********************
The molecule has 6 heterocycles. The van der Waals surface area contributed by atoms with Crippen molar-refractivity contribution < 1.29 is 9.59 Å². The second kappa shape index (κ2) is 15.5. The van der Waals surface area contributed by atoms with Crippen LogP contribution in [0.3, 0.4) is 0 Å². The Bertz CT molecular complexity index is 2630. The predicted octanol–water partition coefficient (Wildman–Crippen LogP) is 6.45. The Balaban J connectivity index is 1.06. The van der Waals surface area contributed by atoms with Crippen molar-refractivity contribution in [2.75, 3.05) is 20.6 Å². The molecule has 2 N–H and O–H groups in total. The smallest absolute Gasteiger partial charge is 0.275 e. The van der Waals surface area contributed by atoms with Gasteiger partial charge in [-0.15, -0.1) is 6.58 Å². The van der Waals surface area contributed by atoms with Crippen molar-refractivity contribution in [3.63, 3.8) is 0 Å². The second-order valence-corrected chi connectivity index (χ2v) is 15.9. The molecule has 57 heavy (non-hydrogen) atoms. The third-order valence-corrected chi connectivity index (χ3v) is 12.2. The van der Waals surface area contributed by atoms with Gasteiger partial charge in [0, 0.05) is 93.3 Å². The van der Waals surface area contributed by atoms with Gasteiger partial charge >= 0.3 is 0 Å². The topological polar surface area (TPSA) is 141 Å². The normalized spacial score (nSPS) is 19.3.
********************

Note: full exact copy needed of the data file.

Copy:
The molecule has 6 heterocycles. The van der Waals surface area contributed by atoms with Crippen molar-refractivity contribution < 1.29 is 9.59 Å². The second kappa shape index (κ2) is 15.5. The van der Waals surface area contributed by atoms with Crippen LogP contribution in [0.3, 0.4) is 0 Å². The Bertz CT molecular complexity index is 2630. The predicted octanol–water partition coefficient (Wildman–Crippen LogP) is 6.45. The Balaban J connectivity index is 1.06. The van der Waals surface area contributed by atoms with Crippen molar-refractivity contribution in [2.75, 3.05) is 20.6 Å². The molecule has 2 N–H and O–H groups in total. The smallest absolute Gasteiger partial charge is 0.275 e. The van der Waals surface area contributed by atoms with Gasteiger partial charge in [-0.15, -0.1) is 6.58 Å². The van der Waals surface area contributed by atoms with Crippen molar-refractivity contribution in [3.63, 3.8) is 0 Å². The second-order valence-corrected chi connectivity index (χ2v) is 15.9. The molecule has 57 heavy (non-hydrogen) atoms. The third-order valence-corrected chi connectivity index (χ3v) is 12.2. The van der Waals surface area contributed by atoms with Gasteiger partial charge in [0, 0.05) is 93.3 Å². The van der Waals surface area contributed by atoms with Gasteiger partial charge >= 0.3 is 0 Å². The topological polar surface area (TPSA) is 141 Å². The normalized spacial score (nSPS) is 19.3.